Two Grants were awarded in March 2007 to:

Sarah DeGroot, Claremont Graduate University, to support her research on quantitative morphology and biogeography of Eriastrum (Polemoniaceae).

Alan DeQueiroz, to support his research on genetic differentiation across high elevation islands of the Great Basin.

 

One Grant was awarded in March 2006 to:

Elizabeth Zacharias, University of California, Berkeley, to support her research on the evolutionary relationship between Atriplex phyllostegia and Atriplex covillei (Chenopodiaceae).

 

One Grant was awarded in March 2005 to:

John Schenk, Washington State University, to support his research on Mentzelia section Bartonia (Loasaceae), the blazing stars of Nevada.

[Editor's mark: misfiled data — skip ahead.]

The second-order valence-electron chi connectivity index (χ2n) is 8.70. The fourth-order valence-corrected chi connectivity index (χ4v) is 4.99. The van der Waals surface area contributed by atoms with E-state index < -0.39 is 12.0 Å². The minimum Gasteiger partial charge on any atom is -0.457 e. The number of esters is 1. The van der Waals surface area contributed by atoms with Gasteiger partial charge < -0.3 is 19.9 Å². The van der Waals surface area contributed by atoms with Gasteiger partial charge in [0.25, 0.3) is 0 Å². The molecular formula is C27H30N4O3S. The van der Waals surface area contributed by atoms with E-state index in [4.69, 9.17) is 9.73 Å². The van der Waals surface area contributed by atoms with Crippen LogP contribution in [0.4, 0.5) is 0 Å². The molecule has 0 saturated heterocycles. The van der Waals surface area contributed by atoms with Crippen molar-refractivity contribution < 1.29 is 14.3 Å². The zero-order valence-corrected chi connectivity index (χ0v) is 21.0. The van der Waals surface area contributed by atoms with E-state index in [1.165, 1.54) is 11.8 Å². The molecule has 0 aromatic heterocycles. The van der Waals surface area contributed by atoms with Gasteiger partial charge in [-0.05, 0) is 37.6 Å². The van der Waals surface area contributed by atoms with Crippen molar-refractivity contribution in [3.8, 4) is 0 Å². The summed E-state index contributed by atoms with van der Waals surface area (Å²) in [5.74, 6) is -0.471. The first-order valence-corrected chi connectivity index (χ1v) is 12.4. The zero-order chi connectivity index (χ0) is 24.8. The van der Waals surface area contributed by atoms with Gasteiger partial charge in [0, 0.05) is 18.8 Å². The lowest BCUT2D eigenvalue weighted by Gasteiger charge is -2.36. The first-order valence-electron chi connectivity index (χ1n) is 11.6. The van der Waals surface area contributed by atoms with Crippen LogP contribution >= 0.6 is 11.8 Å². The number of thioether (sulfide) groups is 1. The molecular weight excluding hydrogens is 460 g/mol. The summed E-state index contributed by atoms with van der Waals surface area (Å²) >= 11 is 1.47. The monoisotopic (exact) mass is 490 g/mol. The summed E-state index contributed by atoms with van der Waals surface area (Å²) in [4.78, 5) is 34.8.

One Grant was awarded in March 2004 to:

Brian J. Knaus, Oregon State University, Corvallis, to support his research on Astragalus lentiginosus.

 

One Grant was awarded in March 2002 to:

Briana Gross, Indiana University, to support her research on the origins of Helianthus deserticola.

 

Two Grants were awarded in March 2001 to:

Justen Bryant Whittall, University of California, Santa Barbara, to support his research on Aquilegia.

Michael Patrick Griffith, Rancho Santa Ana Botanic Garden, Claremont, CA, to support his research on hybridization in Opuntia.

 

Two Grants were awarded in March 2000 to:

Jason Andrew Alexander, Oregon State University, Corvallis, to support his research on hybrid recombination in Astragalus.

Gina Glenne, Utah State University, Logan, to support her research on two-toned beardtongue (Penstemon bicolor) in Clark County and its two-toned pollinator dilemma.